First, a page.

Division of the Roman
of Constantine the Great, Emperor of
the Roman Empire from 306 to 337, left the Empire with a new capital
in the east at Constantinople and with three critical challenges, any
one of which could have caused its collapse.
first was civil war as Constantine's three sons fought among themselves
for his throne--a struggle from which Constantius II finally emerged
in 350 not necessarily as victor but as last-man-standing. In any event,
leadership of the Empire was unified once more.
The second challenge, the military threat from Persia in the east, though
not resolved was at least contained by a disadvantageous peace treaty.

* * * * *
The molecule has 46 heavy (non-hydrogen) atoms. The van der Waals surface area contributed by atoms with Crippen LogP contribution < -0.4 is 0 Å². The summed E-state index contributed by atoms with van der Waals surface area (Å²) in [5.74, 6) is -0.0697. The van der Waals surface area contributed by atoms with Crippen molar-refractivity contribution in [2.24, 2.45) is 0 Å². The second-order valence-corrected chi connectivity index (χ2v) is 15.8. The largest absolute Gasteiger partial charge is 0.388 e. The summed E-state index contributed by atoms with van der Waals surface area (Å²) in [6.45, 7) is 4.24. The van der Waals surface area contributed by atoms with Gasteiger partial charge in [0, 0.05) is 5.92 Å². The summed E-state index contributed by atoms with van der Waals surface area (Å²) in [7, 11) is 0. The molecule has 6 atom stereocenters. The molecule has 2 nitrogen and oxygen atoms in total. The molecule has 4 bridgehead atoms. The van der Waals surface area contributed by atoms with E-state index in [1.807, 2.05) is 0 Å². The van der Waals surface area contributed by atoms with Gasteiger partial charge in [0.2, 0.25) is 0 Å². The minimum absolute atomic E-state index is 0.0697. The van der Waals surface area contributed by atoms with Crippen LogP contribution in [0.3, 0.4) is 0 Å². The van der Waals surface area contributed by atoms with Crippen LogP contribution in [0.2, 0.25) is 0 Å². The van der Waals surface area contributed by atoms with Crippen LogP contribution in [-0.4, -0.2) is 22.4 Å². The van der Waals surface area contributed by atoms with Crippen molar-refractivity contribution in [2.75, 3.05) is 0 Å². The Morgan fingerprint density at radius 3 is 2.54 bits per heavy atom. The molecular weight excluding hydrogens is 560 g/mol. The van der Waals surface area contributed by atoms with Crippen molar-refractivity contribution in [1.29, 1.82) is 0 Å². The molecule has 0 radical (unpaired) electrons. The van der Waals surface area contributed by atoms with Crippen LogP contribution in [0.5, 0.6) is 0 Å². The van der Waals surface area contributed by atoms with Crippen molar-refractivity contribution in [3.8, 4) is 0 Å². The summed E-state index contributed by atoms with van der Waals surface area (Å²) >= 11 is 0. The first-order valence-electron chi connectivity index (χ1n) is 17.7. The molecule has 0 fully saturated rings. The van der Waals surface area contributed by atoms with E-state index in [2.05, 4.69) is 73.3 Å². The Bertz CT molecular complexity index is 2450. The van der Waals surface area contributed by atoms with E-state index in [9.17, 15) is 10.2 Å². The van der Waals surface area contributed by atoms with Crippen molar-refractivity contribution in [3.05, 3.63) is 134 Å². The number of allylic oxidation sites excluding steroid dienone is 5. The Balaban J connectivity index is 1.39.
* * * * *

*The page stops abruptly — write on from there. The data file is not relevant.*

In the west, however, the cloud of territorial encroachment by the Goths
from the north grew steadily darker, a trend underscored by a great
Goth victory in the Battle of Adrianople in 378. As Emperor from 379,
Theodosius the Great brought a temporary respite through a careful policy
of appeasing and containing the Goths.
Theodosius' death in 495 brought the Empire into the less skilled hands
of his sons Honorius and Arcadius, who compounded their lack of statecraft
by their deep personal animosity. Their personal hostility was resolved
by a decision to divide the Empire irrevocably into two parts. Arcadius
became Emperor of the Eastern Empire, which soon became known as the
Byzantine Empire. Honorius assumed the throne of the new Western Empire--just
81 years before its demise at the hands of Odoacer,
leader of its rebellious barbarian mercenaries.
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1999-2000 C. I. Gable